Now Dahlmann has been established as both a bibliophile (he was carrying a special edition of The Thousand and One Nights at the time of his accident) and an ostentatious Argentinian patriot. As Amateur Reader recently noted, Argentina and the United States share a common history: "the immigrants, the frontier, the cowboys, the wars with indigenous people." I'm assuming, then, that the gaucho occupies a cultural space similar to that of the American cowboy - as the rough-and-tumble hero of untamed lands. So basically what we have here is a coalescing of various elements.
The general store at one time had been painted a deep scarlet, but the years had tempered this violent color for its own good. Something in its poor architecture recalled a steel engraving, perhaps one from an old edition of Paul et Virginie. A number of horses were hitched up to the paling. Once inside, Dahlmann thought he recognized the shopkeeper. Then he realized that he had been deceived by the man's resemblance to one of the male nurses in the sanitarium.Given the dreamlike quality of "The South" as a whole, juxtaposed against the improbability of its climactic incident (a guy throws a couple of breadcrumbs and now we're having a knife fight?), I'm inclined to think that the whole episode actually ends with the sanitarium. The rest is all in Dahlmann's head, the whole episode a fever-vision of a remote, romanticized Argentina that only exists in Dahlmann's imagination. His death at the hands of a gaucho is active and idealized, as opposed to a passive succumbing to illness in a modern clinical setting. His fantasy gives him agency: this ending he chose.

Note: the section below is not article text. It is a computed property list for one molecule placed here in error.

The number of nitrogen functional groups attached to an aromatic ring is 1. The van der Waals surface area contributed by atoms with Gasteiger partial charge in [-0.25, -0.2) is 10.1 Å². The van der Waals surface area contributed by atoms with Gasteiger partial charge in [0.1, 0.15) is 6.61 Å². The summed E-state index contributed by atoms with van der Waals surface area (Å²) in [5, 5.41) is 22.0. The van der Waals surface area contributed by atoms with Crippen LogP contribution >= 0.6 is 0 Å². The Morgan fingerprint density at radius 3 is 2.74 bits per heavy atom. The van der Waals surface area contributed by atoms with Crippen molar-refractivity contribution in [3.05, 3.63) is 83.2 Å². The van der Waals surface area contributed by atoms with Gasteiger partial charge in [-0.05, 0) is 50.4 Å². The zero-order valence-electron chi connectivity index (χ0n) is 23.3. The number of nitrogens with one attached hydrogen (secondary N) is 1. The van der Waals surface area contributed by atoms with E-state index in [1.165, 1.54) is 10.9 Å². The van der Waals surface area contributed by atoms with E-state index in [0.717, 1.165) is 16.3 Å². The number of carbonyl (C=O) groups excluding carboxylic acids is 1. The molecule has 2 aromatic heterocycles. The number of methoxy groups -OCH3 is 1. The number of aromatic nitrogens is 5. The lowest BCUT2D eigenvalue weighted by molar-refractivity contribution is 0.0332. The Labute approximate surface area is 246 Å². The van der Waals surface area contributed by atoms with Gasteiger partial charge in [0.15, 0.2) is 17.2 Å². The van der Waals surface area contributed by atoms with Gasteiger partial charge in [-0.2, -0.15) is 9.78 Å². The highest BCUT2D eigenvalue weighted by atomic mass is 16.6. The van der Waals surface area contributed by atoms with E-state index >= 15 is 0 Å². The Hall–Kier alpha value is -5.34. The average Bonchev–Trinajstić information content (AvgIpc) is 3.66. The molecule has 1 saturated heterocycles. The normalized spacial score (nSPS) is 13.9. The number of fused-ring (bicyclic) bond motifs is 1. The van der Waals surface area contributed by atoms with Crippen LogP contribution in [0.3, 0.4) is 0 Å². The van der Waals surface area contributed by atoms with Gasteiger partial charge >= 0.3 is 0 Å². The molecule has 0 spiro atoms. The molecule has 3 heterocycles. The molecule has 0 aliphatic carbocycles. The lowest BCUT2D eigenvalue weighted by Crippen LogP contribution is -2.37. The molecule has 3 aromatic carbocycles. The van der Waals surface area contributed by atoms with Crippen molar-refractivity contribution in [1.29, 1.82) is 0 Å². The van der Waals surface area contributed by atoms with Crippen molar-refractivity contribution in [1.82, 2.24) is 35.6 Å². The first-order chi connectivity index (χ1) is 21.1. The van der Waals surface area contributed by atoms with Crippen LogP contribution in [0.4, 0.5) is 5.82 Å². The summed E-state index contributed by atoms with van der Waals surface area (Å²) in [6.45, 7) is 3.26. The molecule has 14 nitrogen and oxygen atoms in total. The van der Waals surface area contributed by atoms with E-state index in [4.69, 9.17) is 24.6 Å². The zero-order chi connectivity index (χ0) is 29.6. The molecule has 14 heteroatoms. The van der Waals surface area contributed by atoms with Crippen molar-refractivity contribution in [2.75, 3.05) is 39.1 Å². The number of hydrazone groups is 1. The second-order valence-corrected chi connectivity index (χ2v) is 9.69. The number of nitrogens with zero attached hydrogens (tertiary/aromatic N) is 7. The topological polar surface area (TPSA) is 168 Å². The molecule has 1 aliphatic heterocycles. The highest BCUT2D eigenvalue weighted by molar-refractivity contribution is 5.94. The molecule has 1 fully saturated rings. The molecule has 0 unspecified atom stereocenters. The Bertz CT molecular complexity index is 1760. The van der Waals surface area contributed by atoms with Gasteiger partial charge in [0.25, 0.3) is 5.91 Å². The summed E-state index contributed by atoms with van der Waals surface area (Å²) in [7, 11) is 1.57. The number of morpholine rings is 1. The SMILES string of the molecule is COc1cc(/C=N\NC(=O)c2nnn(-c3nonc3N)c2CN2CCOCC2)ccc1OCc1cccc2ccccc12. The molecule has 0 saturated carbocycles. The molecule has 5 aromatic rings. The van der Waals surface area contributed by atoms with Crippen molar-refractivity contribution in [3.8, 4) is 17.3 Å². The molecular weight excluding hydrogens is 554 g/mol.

In reading "The South" I was reminded of a Thomas Man story I covered awhile back called "Tristan." It's about an airheaded writer staying at a convalescent home even though there's really nothing wrong with him. He meets a sick woman and falls in love with her, imagining her as a wildly romanticized wilting flower and her son and husband as a pair of brutes undeserving of her ethereal presence. The ensuing narrative is a parody of those emo artist types who view real life through the lens of their own overwrought, fiction-fueled imaginations. Although "The South" is obviously a more serious work, we have essentially the same thing happening here, only to a much greater extent. It all goes back to a theme I often write about regarding chaos, the narrative, and human cognition. In essence, reality is how we perceive it.
"The South" may comes across as a very different Borges story, but his familiar topics of time, reality, and perception are all present if you look closely enough. Though less conceptual than "Pierre Menard" and "The Library of Babel," it is also more accessible to the general reader and may serve as a great launchpad for other Borges works.
"The South" also inspired a short story by the late, great Roberto Bolaño called "The Insufferable Gaucho."
The Non-Structured Book Club read three short pieces by Borges for the month of May. Our schedule went as follows:
May 7: "Pierre Menard, Author of the Quixote"
May 14: "The Library of Babel"
May 21: "The South"
This week's participants were: